Summary: Ideal for advanced undergraduate or graduate courses, or for professional use, the book is based on Bandura's theory that those with high self-efficacy expectancies - the belief that one can achieve what one sets out to do - are healthier, more effective, and generally more successful than those with low self-efficacy expectancies. He begins with a discussion of theory and method: what self-efficacy is and how it can be developed. Bandura then demonstrates how belief in one's capabilities affects development and psychosocial functioning during the course of life, underscoring provocative applications of this work to issues in education, health, psychopathology, athletics, business, and international affairs.
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Item type Current location Call number Status Date due Barcode
Book University of Texas At Tyler
Stacks - 3rd Floor
BF637 .S38 B36 1997 (Browse shelf) Available 0000001783901

Includes bibliographical references (p. [526]-573) and indexes.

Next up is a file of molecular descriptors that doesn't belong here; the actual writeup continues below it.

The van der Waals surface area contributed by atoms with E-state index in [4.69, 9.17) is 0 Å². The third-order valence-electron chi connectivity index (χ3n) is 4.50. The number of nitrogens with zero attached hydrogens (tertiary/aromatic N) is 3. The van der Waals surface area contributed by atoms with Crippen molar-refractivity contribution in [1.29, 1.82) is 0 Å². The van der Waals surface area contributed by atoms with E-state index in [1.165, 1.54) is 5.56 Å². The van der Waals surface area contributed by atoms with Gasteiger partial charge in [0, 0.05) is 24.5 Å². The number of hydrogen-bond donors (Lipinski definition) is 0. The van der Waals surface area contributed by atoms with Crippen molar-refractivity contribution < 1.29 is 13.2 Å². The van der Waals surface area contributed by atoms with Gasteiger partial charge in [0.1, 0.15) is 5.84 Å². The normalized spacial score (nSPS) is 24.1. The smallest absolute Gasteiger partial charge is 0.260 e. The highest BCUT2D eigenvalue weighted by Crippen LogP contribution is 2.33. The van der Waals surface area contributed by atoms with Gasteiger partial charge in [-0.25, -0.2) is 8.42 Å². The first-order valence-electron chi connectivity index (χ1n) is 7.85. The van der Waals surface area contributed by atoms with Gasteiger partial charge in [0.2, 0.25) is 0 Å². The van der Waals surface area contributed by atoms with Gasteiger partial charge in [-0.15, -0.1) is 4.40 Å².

The nature of human agency -- Human agency in triadic reciprocal causation -- Determinism and the exercise of self-influence -- Related views of personal efficacy -- Perceived self-efficacy as a generative capability -- Active producers versus passive foretellers of performances -- The self-efficacy approach to personal causation -- Multidimensionality of self-efficacy belief systems -- Self-efficacy causality -- Sources of discordance between efficacy judgment and action -- Enactive mastery experience -- Vicarious experience -- Verbal persuasion -- Physiological and affective states -- Integration of efficacy information -- Cognitive processes -- Motivational processes -- Affective processes -- Selection processes -- Origins of a sense of personal agency -- Familial sources of self-efficacy -- Peers and the broadening and validation of self-efficacy -- School as an agency for cultivating self-efficacy -- Growth of self-efficacy through transitional experiences of adolescence -- Self-efficacy concerns of adulthood -- Reappraisals of self-efficacy with advancing age --